How Long Does a Wireless Router Last?

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Wireless routers have become an integral part of networks and the devices we rely upon to deliver connectivity in both our homes and workplaces. Connecting to a WiFi network is quick and easy, not to mention that all the mess that comes with cables is not there.

It is a convenient and elegant way to provide connectivity on-the-go and provide higher network speeds to devices such as laptops, tablets, and smartphones.

As a crucial part of the network, a wireless router must be reliable and provide seamless connectivity. Yet, consumer data shows that, on average, a wireless router lasts about five years. This is a significantly shorter lifespan than most manufacturers advertise for their devices.

Main Causes of Wireless Router Malfunction

Wireless routers do not have any moving parts, and therefore should have a long lifespan in theory, as there is no wear and tear associated with friction.

The main reason why wireless routers die is heat stress. The electronic components are housed in small metal or plastic cases with no active cooling, causing overheating and eventually component failure.

Consumer statistics also show that while an average router is replaced every five years, it does not mean that all replaced routers are malfunctioning or faulty. Newer, improved models often replace older routers.

We have put together a list of factors implying that your router is about to malfunction or should be replaced with a newer, better model.

1. Connectivity Issues

If you are experiencing random connectivity issues, such as loss of connection or router restarting unexplainably, there is a chance that the hardware in your wireless router is malfunctioning. A reliable connection is crucial; therefore, a new wireless router might solve these issues.

Wireless Router

2. Overheating

If your wireless router is extremely hot when touched, the chances are that overheating is an issue you have to deal with. Most routers overheat when forced to handle a lot of network traffic and lack of active cooling solutions inside.

Overheating can cause a drop in wireless router performance, dropped connections, and fire even in rare cases. Replacing an overheating router should be a priority.

3. Drop-in Network Speed/Performance

If your wireless network suddenly seems sluggish and slow, there might be an issue with your wireless router. Start by eliminating other causes of poor performance first, such as overheating, your neighbor stealing your WiFi, or router cache being full.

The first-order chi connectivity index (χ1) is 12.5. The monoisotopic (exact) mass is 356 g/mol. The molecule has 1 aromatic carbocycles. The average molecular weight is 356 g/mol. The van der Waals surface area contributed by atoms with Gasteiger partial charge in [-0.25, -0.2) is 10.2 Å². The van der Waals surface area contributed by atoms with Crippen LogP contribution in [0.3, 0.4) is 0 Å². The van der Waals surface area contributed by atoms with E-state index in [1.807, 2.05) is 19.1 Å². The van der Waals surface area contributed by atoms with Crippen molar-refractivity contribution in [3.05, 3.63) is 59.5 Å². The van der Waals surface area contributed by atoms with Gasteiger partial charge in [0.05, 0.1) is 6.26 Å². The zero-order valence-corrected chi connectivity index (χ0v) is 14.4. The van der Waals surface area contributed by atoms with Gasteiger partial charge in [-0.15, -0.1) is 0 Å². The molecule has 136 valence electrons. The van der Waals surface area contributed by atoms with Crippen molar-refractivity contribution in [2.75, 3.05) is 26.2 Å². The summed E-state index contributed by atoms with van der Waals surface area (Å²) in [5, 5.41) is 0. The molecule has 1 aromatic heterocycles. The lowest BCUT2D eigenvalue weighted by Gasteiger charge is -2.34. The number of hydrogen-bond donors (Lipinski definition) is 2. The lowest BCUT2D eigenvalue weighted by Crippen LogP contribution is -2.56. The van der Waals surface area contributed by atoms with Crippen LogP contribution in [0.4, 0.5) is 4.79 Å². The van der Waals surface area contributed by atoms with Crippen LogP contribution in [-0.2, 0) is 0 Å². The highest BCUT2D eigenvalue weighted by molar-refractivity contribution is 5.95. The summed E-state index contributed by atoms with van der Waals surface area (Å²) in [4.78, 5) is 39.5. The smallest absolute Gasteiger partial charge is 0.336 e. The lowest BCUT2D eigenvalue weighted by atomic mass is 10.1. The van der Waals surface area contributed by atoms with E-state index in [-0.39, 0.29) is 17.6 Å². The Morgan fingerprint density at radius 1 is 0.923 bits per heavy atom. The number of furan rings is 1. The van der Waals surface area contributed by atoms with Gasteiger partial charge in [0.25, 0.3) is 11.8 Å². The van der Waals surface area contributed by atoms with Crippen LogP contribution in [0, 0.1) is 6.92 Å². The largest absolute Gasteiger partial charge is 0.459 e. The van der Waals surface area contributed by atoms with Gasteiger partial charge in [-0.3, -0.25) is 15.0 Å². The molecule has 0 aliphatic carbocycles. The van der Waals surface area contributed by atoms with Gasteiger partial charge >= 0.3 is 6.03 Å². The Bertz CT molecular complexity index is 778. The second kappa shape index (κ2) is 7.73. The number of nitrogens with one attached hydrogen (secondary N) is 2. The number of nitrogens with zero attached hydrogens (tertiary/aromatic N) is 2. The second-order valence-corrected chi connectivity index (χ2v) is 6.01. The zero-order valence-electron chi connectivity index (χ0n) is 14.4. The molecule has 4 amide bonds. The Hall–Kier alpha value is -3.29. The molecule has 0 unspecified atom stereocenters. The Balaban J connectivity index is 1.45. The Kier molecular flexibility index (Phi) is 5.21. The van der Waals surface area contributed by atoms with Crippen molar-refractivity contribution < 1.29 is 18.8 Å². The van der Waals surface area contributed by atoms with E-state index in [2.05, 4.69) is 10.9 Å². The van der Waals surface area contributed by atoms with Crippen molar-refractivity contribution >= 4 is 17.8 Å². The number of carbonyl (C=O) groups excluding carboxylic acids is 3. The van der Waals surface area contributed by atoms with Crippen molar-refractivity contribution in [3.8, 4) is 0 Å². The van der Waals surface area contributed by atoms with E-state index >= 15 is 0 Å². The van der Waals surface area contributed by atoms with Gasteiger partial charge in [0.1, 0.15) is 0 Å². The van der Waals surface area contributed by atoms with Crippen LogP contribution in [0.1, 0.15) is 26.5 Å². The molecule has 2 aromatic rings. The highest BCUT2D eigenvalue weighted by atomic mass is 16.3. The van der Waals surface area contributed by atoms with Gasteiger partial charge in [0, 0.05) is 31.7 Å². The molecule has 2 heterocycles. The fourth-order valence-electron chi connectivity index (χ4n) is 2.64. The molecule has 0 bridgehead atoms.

If the internet speed issues persist after changing your password and restarting the router, a new wireless router might be the only option you have.

4. Outdated Wireless Standard

Over the years, wireless networks have evolved and improved network performance. You can often hear terms like WiFi 5 or 802.11ac, but what do they mean?

Every several years, a new standard for wireless networks emerges, and it is either named with a number/letter combination, such as 802.11ac or simplified as WiFi 1, WiFi 2, etc.

Each new standard brings an improvement in network speeds, along with plenty of other functionalities and features. The current wireless standard is WiFi 6, or 802.11ax.

Wireless routers that use an older WiFi 5 standard (802.11ac) are also fast enough for most applications in homes and businesses. However, if your modem has WiFi 4 or worse standard, you should definitely consider upgrading it to a WiFi 6 router.

5. Ability to Handle More Devices

Older wireless routers had limited capabilities in terms of the number of connections they can handle. A laptop or two used to be what most wireless networks in homes were required to handle. Times have changed, and households now have multiple computers, smartphones, tablets, smartwatches, smart TVs, and other smart devices connected to the wireless network.

Older routers struggle to keep up with these bandwidth-hungry devices, causing network performance and connectivity issues.

If your old router is having trouble connecting to all of your smart devices, it might be time to upgrade to a newer, more capable device.

6. Security

One of the biggest issues with older wireless routers is the security risk. Often they use older encryptions and security protocols, which modern hackers can easily exploit. Upgrading to a newer router with more robust security features will significantly increase your wireless network’s safety.


A wireless router might be the most important piece of network equipment you own, as it is the primary gateway through which all your smart devices get access to the internet.

While most routers nowadays are durable enough to last a decade, the reality is that you should replace your wireless router more often.

The emergence of new wireless standards, improved network speeds, connectivity, and security features quickly makes old wireless routers obsolete. Therefore, changing a router every 3 to 4 years is the sweet spot.

John Hill